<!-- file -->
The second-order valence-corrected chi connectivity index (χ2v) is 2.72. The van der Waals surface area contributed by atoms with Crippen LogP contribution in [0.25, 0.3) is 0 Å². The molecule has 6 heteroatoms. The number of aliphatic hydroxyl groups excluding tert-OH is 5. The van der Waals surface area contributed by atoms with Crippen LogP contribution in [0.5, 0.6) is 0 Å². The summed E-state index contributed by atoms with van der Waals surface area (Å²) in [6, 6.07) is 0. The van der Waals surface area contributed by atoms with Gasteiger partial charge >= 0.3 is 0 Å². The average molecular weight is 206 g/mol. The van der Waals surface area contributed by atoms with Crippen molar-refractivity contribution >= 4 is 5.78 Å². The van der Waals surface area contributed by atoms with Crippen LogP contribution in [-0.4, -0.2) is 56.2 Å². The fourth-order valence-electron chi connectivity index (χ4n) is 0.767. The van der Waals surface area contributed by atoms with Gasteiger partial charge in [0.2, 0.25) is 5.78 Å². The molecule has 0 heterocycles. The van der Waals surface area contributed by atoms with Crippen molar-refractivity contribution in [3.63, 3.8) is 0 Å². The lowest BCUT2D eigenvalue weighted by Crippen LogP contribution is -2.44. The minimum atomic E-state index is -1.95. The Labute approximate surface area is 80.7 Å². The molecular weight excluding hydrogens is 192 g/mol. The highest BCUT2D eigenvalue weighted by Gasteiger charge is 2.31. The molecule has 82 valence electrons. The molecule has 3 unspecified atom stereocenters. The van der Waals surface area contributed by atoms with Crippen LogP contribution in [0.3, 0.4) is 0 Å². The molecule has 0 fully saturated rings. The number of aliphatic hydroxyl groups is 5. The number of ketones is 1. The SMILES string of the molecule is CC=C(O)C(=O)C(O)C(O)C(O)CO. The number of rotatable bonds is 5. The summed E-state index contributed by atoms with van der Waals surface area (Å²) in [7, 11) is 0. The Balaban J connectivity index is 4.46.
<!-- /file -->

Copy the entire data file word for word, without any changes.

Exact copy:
The second-order valence-corrected chi connectivity index (χ2v) is 2.72. The van der Waals surface area contributed by atoms with Crippen LogP contribution in [0.25, 0.3) is 0 Å². The molecule has 6 heteroatoms. The number of aliphatic hydroxyl groups excluding tert-OH is 5. The van der Waals surface area contributed by atoms with Crippen LogP contribution in [0.5, 0.6) is 0 Å². The summed E-state index contributed by atoms with van der Waals surface area (Å²) in [6, 6.07) is 0. The van der Waals surface area contributed by atoms with Gasteiger partial charge >= 0.3 is 0 Å². The average molecular weight is 206 g/mol. The van der Waals surface area contributed by atoms with Crippen molar-refractivity contribution >= 4 is 5.78 Å². The van der Waals surface area contributed by atoms with Crippen LogP contribution in [-0.4, -0.2) is 56.2 Å². The fourth-order valence-electron chi connectivity index (χ4n) is 0.767. The van der Waals surface area contributed by atoms with Gasteiger partial charge in [0.2, 0.25) is 5.78 Å². The molecule has 0 heterocycles. The van der Waals surface area contributed by atoms with Crippen molar-refractivity contribution in [3.63, 3.8) is 0 Å². The lowest BCUT2D eigenvalue weighted by Crippen LogP contribution is -2.44. The minimum atomic E-state index is -1.95. The Labute approximate surface area is 80.7 Å². The molecular weight excluding hydrogens is 192 g/mol. The highest BCUT2D eigenvalue weighted by Gasteiger charge is 2.31. The molecule has 82 valence electrons. The molecule has 3 unspecified atom stereocenters. The van der Waals surface area contributed by atoms with Crippen LogP contribution in [0.3, 0.4) is 0 Å². The molecule has 0 fully saturated rings. The number of aliphatic hydroxyl groups is 5. The number of ketones is 1. The SMILES string of the molecule is CC=C(O)C(=O)C(O)C(O)C(O)CO. The number of rotatable bonds is 5. The summed E-state index contributed by atoms with van der Waals surface area (Å²) in [7, 11) is 0. The Balaban J connectivity index is 4.46.